When is it not worth repairing a car? Are some issues too great to be repaired? Read here to see which car problems usually are too big to fix.
The standard maintenance and repair cost for a new vehicle works out to around $1200 per year. Of course, most new vehicles run for years without any major problems. Used cars typically need more frequent repairs and servicing which drives the annual cost up.
At a certain point, a used car owner will ask, “When is it not worth repairing a car?”
The answer will vary from car owner to car owner, but here are five things to watch out for.
1. Bad Transmission
Even if you catch the bad transmission before it fails on you at speed, repairs often prove to be extremely costly. It’s not the transmission itself — you can often find a reasonably priced transmission.
It’s the labor that costs you. Replacing a transmission is slow and labor-intensive. Add this in and you’ll often find that getting another car is often cheaper.
2. Wiring Issues
Problems with your main wiring rig will prove both frustrating and pricey. Mechanics can spend hours and hours just tracking down the problem wire.
Plus, manufacturers hide a lot of the wiring inside doors and panels. That means even more hours of disassembly and reassembly to fix that one faulty wire.
3. PCM Failure
The PCM is a vehicle’s computer brain. Once it goes bad, it affects engine performance, sensor performance, and even the transmission.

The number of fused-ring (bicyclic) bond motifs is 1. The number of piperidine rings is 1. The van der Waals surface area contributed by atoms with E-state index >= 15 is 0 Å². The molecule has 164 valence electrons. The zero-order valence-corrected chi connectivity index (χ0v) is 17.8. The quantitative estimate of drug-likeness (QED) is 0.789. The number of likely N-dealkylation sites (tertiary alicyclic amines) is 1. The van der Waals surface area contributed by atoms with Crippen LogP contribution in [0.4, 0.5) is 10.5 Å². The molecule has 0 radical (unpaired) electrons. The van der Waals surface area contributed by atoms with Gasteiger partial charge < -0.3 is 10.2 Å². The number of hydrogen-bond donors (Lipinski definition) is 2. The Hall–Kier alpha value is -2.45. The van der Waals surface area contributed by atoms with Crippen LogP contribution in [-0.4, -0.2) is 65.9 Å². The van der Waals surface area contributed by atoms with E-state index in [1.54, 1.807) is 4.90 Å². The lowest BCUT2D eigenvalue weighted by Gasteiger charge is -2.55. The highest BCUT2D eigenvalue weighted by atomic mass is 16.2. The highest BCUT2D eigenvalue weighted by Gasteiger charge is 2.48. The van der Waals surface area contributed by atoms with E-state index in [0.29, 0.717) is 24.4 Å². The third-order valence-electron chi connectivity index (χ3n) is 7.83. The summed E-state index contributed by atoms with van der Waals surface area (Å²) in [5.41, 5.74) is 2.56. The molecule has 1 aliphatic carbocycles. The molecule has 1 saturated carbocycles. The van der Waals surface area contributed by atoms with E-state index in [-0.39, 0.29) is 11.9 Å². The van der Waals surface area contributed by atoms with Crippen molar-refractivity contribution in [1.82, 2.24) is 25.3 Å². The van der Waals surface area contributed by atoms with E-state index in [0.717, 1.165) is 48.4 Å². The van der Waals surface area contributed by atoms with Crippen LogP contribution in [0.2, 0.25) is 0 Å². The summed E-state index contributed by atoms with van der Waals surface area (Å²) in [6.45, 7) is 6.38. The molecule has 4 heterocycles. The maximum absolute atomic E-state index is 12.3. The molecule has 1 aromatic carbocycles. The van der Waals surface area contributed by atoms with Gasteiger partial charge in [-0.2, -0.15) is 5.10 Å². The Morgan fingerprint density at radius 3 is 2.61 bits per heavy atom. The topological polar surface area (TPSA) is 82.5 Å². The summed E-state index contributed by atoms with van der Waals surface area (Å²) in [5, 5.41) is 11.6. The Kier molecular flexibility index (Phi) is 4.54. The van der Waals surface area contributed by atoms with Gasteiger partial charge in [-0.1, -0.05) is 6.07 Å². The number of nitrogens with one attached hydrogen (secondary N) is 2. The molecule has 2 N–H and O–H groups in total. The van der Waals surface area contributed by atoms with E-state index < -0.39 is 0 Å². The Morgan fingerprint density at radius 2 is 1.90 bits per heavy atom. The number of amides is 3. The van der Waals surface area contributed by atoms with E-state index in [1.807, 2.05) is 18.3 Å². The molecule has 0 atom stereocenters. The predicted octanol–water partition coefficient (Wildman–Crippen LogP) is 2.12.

It’s also an expensive repair when done correctly, which it often isn’t. A PCM failure is a good time to think something like, “No, I’ll just junk my car this time.”
4. Blown Engine
A blown engine is one of those automotive problems that car owners fear. You can’t limp it along or put off the repair. It must happen now or not at all.
Depending on the age and model of your car, the engine itself can run a few thousand dollars. That’s before you even consider the labor costs. Much like a transmission replacement, engine replacements prove labor-intensive.
5. Repair Costs More than the Car’s Value
Cars lose value over time in a process called depreciation. After 5 years, most cars lose around 60% of their original value. The value and resale price for the car will keep going down the older it gets.
There will come a point when the cost of a major repair on the car will prove higher than the actual value of the car. That is a key moment when a repair isn’t worth it.
Knowing When It Is Not Worth Repairing Your Car Is Crucial
Knowing when it is not worth repairing your car can save you a lot of time, trouble, and money.
A good rule of thumb is that replacing a major component, like a transmission or engine, isn’t worth it. Similarly, wiring and PCM issues can end up costing you an arm and leg.
You must also consider the cost of repairs against the car’s value. If you can’t recoup the repair cost when you sell the car, it’s probably not worth it.
Want more car advice and tips? Check out some more blogs in the auto section on this website.